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Two Sacramentans are looking to bring a kombucha bar to the Midtown space that formerly housed Hina’s Tea by the end of July, if they can raise $50,000 via the Internet to launch.
The drink, which is carbonated through a fermentation process, contains probiotics and a living culture, co-owner Joseph Melrose said, adding that the probiotics are good bacteria that typically are absent in the average American diet.
“It really works to helping with everything from irritable bowel syndrome to bad hair and bad skin,” he said. “People have been drinking it for 2,000 years for its health benefits.”
Kombucha Kulture will not brew its own kombucha – a fermented tea drink – but stock about 10 flavors from at least four suppliers in or around the Bay Area, co-owner Brianne Giatras, 26, said.
Flavors range from gingerberry and elderberry to a milder vanilla and honey concoction Giatras said has the best mass-market appeal.
The 16-ounce glasses of kombucha will run about $3 or $4 on average, with some possibly being around $5, Giatras said. No food will be made in-house, but she said she wants to have premade sandwiches and baked goods on offer.
Melrose, 32, said kombucha can be an acquired taste – similar to starting with a light beer before acquiring a taste for a heavy stout – and people coming into the future business will be able to sample different flavors.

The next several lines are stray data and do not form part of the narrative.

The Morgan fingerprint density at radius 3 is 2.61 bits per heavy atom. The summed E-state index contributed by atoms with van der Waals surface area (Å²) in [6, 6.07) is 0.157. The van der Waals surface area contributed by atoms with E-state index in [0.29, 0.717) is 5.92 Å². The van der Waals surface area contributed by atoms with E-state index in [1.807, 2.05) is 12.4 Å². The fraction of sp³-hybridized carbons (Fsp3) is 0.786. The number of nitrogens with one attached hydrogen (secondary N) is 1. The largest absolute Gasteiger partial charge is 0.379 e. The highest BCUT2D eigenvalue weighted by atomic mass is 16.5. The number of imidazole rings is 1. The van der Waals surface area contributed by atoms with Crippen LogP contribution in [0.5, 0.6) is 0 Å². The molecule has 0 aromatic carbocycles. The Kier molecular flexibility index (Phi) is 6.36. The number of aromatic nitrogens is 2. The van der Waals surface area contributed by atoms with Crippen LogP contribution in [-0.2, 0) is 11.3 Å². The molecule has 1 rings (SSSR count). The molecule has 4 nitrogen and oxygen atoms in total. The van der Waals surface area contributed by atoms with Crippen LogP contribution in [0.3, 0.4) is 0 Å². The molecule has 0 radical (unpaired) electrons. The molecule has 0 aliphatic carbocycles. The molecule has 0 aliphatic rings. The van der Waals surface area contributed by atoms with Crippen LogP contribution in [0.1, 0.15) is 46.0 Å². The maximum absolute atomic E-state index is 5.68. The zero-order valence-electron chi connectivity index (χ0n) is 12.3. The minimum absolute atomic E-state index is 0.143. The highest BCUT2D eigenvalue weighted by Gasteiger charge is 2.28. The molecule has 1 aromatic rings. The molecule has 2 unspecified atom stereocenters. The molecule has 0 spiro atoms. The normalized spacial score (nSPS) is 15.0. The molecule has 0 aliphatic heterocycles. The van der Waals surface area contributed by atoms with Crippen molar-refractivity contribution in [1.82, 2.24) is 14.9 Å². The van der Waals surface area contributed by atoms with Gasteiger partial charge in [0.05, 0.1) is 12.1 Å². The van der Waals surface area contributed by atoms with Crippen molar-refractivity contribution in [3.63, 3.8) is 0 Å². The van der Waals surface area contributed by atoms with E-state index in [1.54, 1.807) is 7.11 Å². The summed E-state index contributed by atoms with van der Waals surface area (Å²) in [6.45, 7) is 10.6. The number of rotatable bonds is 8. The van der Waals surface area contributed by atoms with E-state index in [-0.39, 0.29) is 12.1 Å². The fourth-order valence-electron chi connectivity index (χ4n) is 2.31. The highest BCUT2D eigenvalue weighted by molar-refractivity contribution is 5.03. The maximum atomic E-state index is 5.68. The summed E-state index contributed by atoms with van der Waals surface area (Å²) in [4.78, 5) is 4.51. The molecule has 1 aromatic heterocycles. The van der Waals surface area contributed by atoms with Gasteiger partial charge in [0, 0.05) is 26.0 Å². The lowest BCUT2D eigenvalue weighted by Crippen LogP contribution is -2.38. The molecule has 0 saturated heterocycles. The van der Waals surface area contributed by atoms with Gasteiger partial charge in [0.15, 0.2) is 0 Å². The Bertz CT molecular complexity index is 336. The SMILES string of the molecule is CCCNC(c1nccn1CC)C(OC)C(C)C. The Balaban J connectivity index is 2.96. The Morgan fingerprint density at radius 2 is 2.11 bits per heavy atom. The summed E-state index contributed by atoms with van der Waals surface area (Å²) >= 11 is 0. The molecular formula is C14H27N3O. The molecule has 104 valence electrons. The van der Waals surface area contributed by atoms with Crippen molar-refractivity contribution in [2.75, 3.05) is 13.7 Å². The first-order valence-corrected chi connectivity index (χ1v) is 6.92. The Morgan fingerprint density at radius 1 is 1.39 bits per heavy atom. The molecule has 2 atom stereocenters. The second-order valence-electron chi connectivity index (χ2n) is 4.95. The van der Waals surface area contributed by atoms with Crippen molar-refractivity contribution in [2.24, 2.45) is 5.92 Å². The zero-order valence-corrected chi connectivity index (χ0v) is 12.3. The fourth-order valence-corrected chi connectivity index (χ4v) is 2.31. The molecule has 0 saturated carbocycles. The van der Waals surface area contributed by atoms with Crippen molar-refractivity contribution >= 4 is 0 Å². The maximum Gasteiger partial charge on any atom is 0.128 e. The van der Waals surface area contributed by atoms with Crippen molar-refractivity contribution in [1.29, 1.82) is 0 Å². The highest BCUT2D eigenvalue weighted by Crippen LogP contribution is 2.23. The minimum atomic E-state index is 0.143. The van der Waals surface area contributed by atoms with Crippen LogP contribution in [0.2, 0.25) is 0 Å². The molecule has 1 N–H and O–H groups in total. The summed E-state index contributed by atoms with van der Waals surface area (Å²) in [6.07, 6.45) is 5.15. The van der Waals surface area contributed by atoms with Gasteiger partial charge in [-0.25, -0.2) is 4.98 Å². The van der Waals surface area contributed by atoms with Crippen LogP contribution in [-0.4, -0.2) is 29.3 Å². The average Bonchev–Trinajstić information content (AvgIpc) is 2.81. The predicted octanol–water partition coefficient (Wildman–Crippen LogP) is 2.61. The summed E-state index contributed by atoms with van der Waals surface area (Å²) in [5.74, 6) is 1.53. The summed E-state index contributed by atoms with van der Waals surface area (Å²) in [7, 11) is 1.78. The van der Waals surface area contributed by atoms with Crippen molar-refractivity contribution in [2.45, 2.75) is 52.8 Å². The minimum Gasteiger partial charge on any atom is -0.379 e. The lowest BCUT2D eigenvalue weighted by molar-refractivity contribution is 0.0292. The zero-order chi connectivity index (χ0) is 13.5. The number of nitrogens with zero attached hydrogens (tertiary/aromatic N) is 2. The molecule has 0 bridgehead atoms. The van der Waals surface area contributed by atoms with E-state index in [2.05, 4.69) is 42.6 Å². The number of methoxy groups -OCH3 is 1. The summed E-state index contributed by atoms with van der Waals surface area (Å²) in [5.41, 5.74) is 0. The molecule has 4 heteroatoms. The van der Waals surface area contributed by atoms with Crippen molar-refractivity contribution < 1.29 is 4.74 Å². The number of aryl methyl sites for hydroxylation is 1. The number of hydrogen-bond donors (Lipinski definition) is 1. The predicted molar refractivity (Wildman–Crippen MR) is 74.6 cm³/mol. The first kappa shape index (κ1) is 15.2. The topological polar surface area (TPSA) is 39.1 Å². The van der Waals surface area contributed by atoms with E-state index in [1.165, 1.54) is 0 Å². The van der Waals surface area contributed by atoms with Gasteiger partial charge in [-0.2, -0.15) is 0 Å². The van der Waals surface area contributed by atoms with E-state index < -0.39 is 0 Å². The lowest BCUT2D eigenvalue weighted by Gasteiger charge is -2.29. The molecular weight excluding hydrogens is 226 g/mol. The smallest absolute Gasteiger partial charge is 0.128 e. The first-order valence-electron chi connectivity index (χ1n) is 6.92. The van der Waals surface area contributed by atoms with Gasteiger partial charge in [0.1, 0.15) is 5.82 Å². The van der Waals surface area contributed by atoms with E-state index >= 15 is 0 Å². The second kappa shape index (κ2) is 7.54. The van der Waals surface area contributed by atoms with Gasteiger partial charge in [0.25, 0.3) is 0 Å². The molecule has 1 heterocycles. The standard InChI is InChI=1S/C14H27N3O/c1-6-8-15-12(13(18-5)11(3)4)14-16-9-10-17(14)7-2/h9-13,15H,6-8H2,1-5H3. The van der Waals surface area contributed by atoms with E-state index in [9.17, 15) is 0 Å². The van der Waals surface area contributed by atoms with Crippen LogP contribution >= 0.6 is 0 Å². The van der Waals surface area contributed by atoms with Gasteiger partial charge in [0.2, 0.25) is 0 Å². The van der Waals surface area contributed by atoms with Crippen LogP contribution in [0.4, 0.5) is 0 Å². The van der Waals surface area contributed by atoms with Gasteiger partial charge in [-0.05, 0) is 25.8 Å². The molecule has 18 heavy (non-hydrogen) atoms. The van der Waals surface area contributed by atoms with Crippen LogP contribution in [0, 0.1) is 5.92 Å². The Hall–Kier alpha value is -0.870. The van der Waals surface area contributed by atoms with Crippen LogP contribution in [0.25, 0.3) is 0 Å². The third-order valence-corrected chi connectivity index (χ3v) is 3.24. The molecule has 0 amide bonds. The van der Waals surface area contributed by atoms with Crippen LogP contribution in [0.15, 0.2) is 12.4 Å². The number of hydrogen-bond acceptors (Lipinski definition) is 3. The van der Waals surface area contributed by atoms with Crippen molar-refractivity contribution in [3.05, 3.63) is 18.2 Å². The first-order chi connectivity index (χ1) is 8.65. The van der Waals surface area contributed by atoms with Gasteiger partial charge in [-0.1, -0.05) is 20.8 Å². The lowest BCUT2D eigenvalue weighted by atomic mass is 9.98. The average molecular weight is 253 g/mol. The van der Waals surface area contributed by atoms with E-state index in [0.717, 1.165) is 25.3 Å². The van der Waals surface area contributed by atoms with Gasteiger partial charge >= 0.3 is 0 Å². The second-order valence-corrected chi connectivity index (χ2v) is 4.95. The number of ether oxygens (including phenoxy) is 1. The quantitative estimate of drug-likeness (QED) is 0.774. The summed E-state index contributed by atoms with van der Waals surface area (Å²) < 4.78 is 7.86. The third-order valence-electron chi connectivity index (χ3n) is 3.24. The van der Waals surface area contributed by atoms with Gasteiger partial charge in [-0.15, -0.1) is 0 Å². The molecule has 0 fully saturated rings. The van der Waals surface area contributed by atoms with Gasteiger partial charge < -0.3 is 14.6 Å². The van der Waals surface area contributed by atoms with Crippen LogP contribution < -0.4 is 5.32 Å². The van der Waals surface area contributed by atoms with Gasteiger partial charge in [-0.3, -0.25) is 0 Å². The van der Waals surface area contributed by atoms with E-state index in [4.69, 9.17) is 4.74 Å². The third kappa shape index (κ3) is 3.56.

Kombucha on tap isn’t a unique idea, but Melrose said the only place he knows of to get it locally is Whole Foods in Folsom, and he and Giatras want to bring it to the central city.
“It’s much fresher tasting on tap,” Giatras said.
During this week’s Second Saturday Art Walk, Kombucha Kulture will set up at Denim Spot, 1050 20th St., to serve samples.
The problem Melrose and Giatras had when looking to start the business was finding a bank to front them approximately $50,000 needed to turn the former Hina’s Tea space at 2319 K St. into a kombucha bar.
Giatras said that is when they turned to Kickstarter, an online funding mechanism that allows anyone to put up financial backing to businesses they support.
“What we’re doing with the Kickstarter campaign is trying to raise the funds to get a lease going on the building on K Street,” Giatras said. “There’s some construction that has to be done, but it’s pretty much built out for what we need.”
Half of the $50,000 will go to equipment such as a tap system, refrigeration and an espresso machine. Another $8,000 is designated to go to construction costs, $7,500 will go toward the lease and deposit, $5,000 goes to Amazon and Kickstarter as part of the fundraising policy, and $4,500 will go to purchasing the products.
The deadline to raise $50,000 on Kickstarter is May 17, and so far the couple has raised more than $2,300, but Giatras said the campaigns tend to pick up as the deadline nears.
Another local business recently received funding via Kickstarter to produce unique bicycle racks. Click here to read more.
If the campaign is successful, Giatras said, she hopes to have the space open for business in late July. If the money isn’t raised, she said she and Melrose aren’t planning on giving up, but will continue saving money to eventually move forward with the business.
Brandon Darnell is a staff reporter for The Sacramento Press. Follow him on Twitter @Brandon_Darnell.